Rock legend Tina Turner contemplated death as her kidneys failed but was given a new lease of life after her husband donated one of his own, the singer has revealed.
The American music star, 78, who now lives in Switzerland, thought she was getting back to good health after beating intestinal cancer and a stroke when things took a turn.
In a serialisation of her autobiography in the Daily Mail, the What’s Love Got To Do With It singer said her kidneys were at 20% and “plunging rapidly” by December 2016. She said she was so ill she was preparing for assisted suicide.
“I faced two choices: either regular dialysis or a kidney transplant,” she said. “Only the transplant would give me a good chance of a near-normal life. But the chances of getting a donor kidney were remote.”
However, her husband – German music executive Erwin Bach – stepped in with Switzerland’s donor rate remaining one of the lowest in Europe.
It would have been unlikely for Turner, who refused to start dialysis as she did not want to “live on a machine”, to reach the top of the waiting list.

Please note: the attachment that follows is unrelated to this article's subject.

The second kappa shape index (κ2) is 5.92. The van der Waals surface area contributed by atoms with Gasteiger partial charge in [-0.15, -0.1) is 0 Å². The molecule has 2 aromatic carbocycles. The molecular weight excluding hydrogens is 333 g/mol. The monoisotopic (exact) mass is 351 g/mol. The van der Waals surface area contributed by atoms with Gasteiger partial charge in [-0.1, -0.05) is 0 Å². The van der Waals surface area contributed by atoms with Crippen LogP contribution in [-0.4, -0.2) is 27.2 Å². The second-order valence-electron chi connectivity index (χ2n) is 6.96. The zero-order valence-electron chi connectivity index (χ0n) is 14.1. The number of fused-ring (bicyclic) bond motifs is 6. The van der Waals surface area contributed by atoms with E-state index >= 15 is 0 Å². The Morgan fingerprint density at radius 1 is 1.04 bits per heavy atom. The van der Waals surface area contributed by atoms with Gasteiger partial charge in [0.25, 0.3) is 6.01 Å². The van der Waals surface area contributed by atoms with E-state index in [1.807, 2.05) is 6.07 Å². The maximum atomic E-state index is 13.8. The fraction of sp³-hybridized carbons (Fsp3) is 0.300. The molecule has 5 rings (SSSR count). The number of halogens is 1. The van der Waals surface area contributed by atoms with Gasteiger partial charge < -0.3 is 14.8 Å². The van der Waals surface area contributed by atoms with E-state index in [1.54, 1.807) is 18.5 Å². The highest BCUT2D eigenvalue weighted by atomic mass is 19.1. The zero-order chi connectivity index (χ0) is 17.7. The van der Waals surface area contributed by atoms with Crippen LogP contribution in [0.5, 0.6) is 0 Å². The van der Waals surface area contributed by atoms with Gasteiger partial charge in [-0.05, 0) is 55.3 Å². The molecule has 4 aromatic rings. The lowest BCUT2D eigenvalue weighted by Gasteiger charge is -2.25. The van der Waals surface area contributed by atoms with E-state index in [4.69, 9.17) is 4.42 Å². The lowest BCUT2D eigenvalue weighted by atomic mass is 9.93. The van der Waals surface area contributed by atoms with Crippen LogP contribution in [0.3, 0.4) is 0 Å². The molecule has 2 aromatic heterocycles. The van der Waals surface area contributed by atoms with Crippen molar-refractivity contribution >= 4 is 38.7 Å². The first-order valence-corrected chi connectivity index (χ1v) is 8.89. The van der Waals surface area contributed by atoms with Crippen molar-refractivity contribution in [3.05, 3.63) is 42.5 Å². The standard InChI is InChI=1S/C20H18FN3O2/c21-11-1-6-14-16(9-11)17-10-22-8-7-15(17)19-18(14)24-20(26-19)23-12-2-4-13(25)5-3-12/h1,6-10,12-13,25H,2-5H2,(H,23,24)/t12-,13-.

“It wasn’t my idea of life. But the toxins in my body had started taking over,” she said. “I couldn’t eat. I was surviving but not living. I began to think about death.
“If my kidneys were going, and it was time for me to die, I could accept that. It was OK. When it’s time, it’s really time.”
The reality of Turner possibly dying dawned on 62-year-old Bach when the musician said she signed up to assisted suicide group Exit.
“He said he didn’t want another woman, or another life,” said Turner. “Then he shocked me. He said he wanted to give me one of his kidneys.”
Following tests to see if Bach was a compatible donor, the transplant went ahead in April last year. It was successful despite Turner being a high-risk patient following heart damage from years of blood pressure.
The singer added: “The best moment was when Erwin came rolling into my room in his wheelchair.
“He somehow managed to look good, even handsome, as he greeted me with an energetic: ‘Hi, darling!’ I was so emotional — happy, overwhelmed and relieved that we’d come through this alive.”
Bach is fully recovered but Turner must take strong doses of immunosuppressants to prevent her body from rejecting the new organ